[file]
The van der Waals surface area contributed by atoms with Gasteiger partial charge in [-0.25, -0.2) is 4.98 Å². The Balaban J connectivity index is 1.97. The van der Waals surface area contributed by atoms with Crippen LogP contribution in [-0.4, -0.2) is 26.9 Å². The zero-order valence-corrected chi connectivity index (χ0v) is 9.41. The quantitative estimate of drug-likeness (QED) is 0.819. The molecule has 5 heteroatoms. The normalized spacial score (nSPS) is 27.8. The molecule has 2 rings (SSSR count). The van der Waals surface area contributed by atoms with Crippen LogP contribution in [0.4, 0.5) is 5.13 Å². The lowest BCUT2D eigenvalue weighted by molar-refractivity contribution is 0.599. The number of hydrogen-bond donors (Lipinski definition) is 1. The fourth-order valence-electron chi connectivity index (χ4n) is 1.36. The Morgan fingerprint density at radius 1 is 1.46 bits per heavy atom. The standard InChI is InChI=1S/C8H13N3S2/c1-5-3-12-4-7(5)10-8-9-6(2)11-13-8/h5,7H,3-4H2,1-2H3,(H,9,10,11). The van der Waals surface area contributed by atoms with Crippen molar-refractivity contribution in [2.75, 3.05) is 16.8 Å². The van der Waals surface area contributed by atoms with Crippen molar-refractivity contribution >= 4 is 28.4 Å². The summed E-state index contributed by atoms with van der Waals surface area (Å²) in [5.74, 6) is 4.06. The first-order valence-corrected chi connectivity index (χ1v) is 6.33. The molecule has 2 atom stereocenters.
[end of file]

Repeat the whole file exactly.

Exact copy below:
The van der Waals surface area contributed by atoms with Gasteiger partial charge in [-0.25, -0.2) is 4.98 Å². The Balaban J connectivity index is 1.97. The van der Waals surface area contributed by atoms with Crippen LogP contribution in [-0.4, -0.2) is 26.9 Å². The zero-order valence-corrected chi connectivity index (χ0v) is 9.41. The quantitative estimate of drug-likeness (QED) is 0.819. The molecule has 5 heteroatoms. The normalized spacial score (nSPS) is 27.8. The molecule has 2 rings (SSSR count). The van der Waals surface area contributed by atoms with Crippen LogP contribution in [0.4, 0.5) is 5.13 Å². The lowest BCUT2D eigenvalue weighted by molar-refractivity contribution is 0.599. The number of hydrogen-bond donors (Lipinski definition) is 1. The fourth-order valence-electron chi connectivity index (χ4n) is 1.36. The Morgan fingerprint density at radius 1 is 1.46 bits per heavy atom. The standard InChI is InChI=1S/C8H13N3S2/c1-5-3-12-4-7(5)10-8-9-6(2)11-13-8/h5,7H,3-4H2,1-2H3,(H,9,10,11). The van der Waals surface area contributed by atoms with Crippen molar-refractivity contribution in [2.75, 3.05) is 16.8 Å². The van der Waals surface area contributed by atoms with Crippen molar-refractivity contribution >= 4 is 28.4 Å². The summed E-state index contributed by atoms with van der Waals surface area (Å²) in [5.74, 6) is 4.06. The first-order valence-corrected chi connectivity index (χ1v) is 6.33. The molecule has 2 atom stereocenters.